Corporate social responsibility is a growth industry. Hundreds of big companies are now producing "sustainability" or "triple bottom line" reports. New standards, guidelines or indices on CSR appear almost weekly.
All these efforts are well meaning, of course. But the idea of CSR has been sold to companies, and implemented by them, on the assumption that it would help protect their reputation and win them social acceptance, as well as contribute to broader ethical goals. The flood of worthy reports cannot obscure an awkward fact in this respect: that companies that have taken up the CSR agenda have often continued to face severe public criticism.
Many of the companies judged to be the world’s "top sustainability reporters" in a survey last year by the United Nations and SustainAbility, the consultancy, for example, have continued to come under fire in the media on environmental or social issues. Among them are Shell and BP, which run some of the corporate world’s most elaborate CSR programmes. Both companies’ annual general meetings last month were disrupted by protesters. In March, Shell was forced to shut down some of its oil production in Nigeria due to community unrest. This was in spite of its increased expenditure on social welfare programmes aimed at fostering local stability.
So why does CSR not appear to be working in this respect? Does it just need more time? Well, perhaps.
It is certainly true that companies’ rhetoric on CSR has tended to outpace performance. Companies have concentrated CSR efforts on activities that have an external rather than internal focus: producing reports, publicly issuing codes of conduct or signing up to external principles. Popular tactics also include striking partnerships with pressure groups and convening discussions with "stakeholders".
The result is that companies’ attention is often diverted from the internal task of actually implementing the policies set out in their codes of conduct. Though this is crucial if public criticism is to be avoided, the management difficulties can be immense. New values must be embedded within the corporate culture, and watertight internal control systems established.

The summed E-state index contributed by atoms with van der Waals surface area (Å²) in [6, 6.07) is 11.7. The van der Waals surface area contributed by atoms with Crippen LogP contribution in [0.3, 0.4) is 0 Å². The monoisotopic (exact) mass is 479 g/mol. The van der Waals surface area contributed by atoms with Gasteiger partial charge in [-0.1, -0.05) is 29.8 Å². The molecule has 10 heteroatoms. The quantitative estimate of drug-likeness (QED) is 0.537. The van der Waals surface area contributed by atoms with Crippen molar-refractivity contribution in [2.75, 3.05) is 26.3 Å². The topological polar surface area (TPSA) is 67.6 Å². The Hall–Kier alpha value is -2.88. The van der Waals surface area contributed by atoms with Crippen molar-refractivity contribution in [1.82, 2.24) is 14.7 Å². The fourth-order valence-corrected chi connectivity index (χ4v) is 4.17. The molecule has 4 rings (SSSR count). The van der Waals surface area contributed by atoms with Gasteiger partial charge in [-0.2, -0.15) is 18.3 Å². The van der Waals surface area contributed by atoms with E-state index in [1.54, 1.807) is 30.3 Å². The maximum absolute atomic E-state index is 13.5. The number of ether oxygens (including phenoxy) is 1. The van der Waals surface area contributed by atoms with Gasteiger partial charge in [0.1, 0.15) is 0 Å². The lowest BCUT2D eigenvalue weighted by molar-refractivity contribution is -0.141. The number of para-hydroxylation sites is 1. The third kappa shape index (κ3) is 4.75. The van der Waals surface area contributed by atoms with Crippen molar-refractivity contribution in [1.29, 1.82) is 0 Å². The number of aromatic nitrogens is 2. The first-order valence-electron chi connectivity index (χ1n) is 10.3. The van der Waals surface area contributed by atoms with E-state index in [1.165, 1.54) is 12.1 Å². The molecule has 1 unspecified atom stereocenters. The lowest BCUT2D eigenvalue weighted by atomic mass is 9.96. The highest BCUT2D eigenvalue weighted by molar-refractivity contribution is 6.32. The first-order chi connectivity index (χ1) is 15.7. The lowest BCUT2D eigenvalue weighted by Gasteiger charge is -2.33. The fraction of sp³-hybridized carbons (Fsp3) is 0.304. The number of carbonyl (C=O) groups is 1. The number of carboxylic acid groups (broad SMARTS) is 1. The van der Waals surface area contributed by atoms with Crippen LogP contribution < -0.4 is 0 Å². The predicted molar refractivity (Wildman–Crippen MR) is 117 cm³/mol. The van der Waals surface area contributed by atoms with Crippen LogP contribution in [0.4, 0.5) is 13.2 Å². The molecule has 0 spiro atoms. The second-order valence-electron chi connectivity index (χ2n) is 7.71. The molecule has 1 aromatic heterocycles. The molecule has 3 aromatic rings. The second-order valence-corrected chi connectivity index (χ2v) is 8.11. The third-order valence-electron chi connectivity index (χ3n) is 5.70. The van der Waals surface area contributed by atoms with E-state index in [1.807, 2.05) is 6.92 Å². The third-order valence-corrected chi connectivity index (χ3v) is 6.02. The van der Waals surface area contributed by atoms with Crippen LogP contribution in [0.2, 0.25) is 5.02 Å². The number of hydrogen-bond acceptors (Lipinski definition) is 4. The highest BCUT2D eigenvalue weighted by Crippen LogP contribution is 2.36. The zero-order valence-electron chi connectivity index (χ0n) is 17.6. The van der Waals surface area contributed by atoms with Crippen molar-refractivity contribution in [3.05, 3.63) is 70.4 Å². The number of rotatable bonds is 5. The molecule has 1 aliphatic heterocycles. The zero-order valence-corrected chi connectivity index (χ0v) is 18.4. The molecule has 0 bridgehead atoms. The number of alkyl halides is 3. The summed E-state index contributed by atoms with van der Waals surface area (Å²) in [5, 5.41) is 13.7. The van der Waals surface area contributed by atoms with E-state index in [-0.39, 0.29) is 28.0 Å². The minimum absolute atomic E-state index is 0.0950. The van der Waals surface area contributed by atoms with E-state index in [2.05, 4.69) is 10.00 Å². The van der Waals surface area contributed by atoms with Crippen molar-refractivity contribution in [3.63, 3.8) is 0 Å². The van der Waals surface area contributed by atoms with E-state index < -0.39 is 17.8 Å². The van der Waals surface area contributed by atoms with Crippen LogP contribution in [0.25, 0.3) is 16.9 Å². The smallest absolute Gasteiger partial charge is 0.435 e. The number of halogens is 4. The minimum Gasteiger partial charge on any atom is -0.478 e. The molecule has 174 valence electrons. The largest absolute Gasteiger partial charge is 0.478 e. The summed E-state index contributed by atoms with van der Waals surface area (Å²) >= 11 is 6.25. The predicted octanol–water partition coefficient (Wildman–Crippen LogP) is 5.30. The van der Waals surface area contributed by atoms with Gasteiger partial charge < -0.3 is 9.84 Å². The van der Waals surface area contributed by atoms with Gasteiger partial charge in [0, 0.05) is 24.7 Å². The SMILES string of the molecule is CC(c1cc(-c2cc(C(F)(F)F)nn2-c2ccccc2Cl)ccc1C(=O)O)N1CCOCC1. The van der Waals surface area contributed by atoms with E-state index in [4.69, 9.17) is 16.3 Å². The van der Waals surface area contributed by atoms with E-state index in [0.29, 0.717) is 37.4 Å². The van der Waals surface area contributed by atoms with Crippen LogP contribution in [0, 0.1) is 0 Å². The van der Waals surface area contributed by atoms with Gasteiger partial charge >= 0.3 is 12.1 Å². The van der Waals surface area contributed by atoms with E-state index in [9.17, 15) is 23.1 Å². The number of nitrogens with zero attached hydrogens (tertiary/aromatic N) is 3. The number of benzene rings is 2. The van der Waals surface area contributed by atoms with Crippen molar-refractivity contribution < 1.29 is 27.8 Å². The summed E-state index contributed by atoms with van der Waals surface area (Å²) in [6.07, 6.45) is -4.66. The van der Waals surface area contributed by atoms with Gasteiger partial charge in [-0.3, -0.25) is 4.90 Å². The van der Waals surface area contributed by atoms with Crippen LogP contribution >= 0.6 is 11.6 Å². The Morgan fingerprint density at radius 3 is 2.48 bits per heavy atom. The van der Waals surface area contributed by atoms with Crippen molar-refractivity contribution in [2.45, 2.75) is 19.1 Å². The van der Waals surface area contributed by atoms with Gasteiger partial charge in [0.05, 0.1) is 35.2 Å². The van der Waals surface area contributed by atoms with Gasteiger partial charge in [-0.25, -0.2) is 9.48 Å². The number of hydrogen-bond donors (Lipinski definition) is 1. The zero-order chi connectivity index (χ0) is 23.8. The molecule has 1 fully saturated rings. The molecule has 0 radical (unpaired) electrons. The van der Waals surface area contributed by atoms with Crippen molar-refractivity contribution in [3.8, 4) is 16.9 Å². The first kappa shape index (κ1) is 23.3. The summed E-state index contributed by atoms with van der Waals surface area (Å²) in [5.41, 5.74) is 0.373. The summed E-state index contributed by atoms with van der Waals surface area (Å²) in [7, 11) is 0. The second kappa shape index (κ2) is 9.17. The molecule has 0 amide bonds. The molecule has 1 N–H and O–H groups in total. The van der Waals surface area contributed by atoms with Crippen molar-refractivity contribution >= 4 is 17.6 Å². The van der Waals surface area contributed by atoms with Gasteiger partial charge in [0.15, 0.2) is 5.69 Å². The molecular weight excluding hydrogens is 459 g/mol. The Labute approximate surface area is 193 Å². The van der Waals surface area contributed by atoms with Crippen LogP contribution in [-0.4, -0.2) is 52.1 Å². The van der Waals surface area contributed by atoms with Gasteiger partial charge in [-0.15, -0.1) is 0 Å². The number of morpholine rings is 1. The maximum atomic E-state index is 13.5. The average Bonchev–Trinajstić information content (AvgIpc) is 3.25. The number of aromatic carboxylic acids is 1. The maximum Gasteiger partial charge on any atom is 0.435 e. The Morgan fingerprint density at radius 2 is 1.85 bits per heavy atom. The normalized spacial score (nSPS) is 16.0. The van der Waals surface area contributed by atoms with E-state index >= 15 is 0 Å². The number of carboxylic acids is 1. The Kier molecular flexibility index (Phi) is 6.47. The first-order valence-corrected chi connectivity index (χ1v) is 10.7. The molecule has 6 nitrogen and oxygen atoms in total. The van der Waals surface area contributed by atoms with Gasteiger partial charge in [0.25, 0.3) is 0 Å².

Assume, however, that companies can eventually guarantee the implementation of their policies: would they then be protected from criticism? Almost certainly not. A common assumption of CSR’s proponents is that, over time, companies can balance the interests of their various "stakeholders", whether shareholders, communities, employees, governments or environmentalists, so that everyone can be content. Yet this ignores the conflicts inherent in the operation of big business.
Oil companies operating in developing countries run by corrupt or repressive regimes, for example, face profound dilemmas. Simply selling their investment would probably betray the interests of shareholders. However, if they stay, to what extent should they attempt to influence the host governments to behave better? Clearly they cannot ignore serious wrongdoing; but if they interfere too much, they would rightly be accused of acting like colonial powers.
Related difficulties arise when oil companies are called upon to run local social welfare systems, which they lack the skills and capacity to do effectively. Even if it is ethical for them to supplant the role of the state in this way, they often simply cannot. These are the problems at the root of the local instability faced by Shell in Nigeria.
A similar story can be told of companies such as Nike that are accused of profiting from sweatshop labour. Even if these companies work genuinely hard on CSR, the realpolitik of the global labour debate suggests they will always come under fire. For as long as jobs continue to shift from western countries to poorer countries where wage costs are lower, western unions will protest by publicising low pay and other perceived abuses.
All this is not an argument against CSR. Individual companies clearly need to be sensitive to ethical issues: securing broad public approval is crucial for their long-term financial success. But a more rigorous approach to CSR is needed, one that does not pretend that dilemmas can be avoided or promise more than it can deliver in terms of reputation protection. Otherwise there is a risk that the CSR movement, like some other recent growth industries, may prove to be a bubble.
The writer is the author of Empires of Profit: Commerce, Conquest and Corporate Responsibility